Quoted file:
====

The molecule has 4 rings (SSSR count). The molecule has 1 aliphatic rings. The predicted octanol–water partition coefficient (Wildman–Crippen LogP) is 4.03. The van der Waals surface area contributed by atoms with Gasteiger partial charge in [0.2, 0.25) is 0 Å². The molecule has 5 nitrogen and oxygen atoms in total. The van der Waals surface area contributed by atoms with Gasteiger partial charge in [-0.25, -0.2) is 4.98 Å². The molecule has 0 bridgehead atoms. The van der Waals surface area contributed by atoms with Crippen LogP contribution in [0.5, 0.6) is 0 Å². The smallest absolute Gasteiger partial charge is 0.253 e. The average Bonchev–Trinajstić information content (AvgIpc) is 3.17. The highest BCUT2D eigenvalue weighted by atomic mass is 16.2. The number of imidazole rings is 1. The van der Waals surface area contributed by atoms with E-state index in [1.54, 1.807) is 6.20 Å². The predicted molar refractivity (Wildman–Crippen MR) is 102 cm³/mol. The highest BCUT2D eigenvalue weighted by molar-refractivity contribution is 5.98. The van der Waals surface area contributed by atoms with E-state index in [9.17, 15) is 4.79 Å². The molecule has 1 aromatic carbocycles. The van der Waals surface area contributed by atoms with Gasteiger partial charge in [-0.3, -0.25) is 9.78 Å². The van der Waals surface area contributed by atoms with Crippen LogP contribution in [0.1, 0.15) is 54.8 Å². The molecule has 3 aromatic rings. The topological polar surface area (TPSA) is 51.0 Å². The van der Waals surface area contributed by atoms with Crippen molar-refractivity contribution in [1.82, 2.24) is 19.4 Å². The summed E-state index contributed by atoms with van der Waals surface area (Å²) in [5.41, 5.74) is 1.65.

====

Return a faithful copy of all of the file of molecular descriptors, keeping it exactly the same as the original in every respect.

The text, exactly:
The molecule has 4 rings (SSSR count). The molecule has 1 aliphatic rings. The predicted octanol–water partition coefficient (Wildman–Crippen LogP) is 4.03. The van der Waals surface area contributed by atoms with Gasteiger partial charge in [0.2, 0.25) is 0 Å². The molecule has 5 nitrogen and oxygen atoms in total. The van der Waals surface area contributed by atoms with Gasteiger partial charge in [-0.25, -0.2) is 4.98 Å². The molecule has 0 bridgehead atoms. The van der Waals surface area contributed by atoms with Crippen LogP contribution in [0.5, 0.6) is 0 Å². The smallest absolute Gasteiger partial charge is 0.253 e. The average Bonchev–Trinajstić information content (AvgIpc) is 3.17. The highest BCUT2D eigenvalue weighted by atomic mass is 16.2. The number of imidazole rings is 1. The van der Waals surface area contributed by atoms with E-state index in [1.54, 1.807) is 6.20 Å². The predicted molar refractivity (Wildman–Crippen MR) is 102 cm³/mol. The highest BCUT2D eigenvalue weighted by molar-refractivity contribution is 5.98. The van der Waals surface area contributed by atoms with E-state index in [9.17, 15) is 4.79 Å². The molecule has 1 aromatic carbocycles. The van der Waals surface area contributed by atoms with Gasteiger partial charge in [-0.3, -0.25) is 9.78 Å². The van der Waals surface area contributed by atoms with Crippen LogP contribution in [0.1, 0.15) is 54.8 Å². The molecule has 3 aromatic rings. The topological polar surface area (TPSA) is 51.0 Å². The van der Waals surface area contributed by atoms with Crippen molar-refractivity contribution in [1.82, 2.24) is 19.4 Å². The summed E-state index contributed by atoms with van der Waals surface area (Å²) in [5.41, 5.74) is 1.65.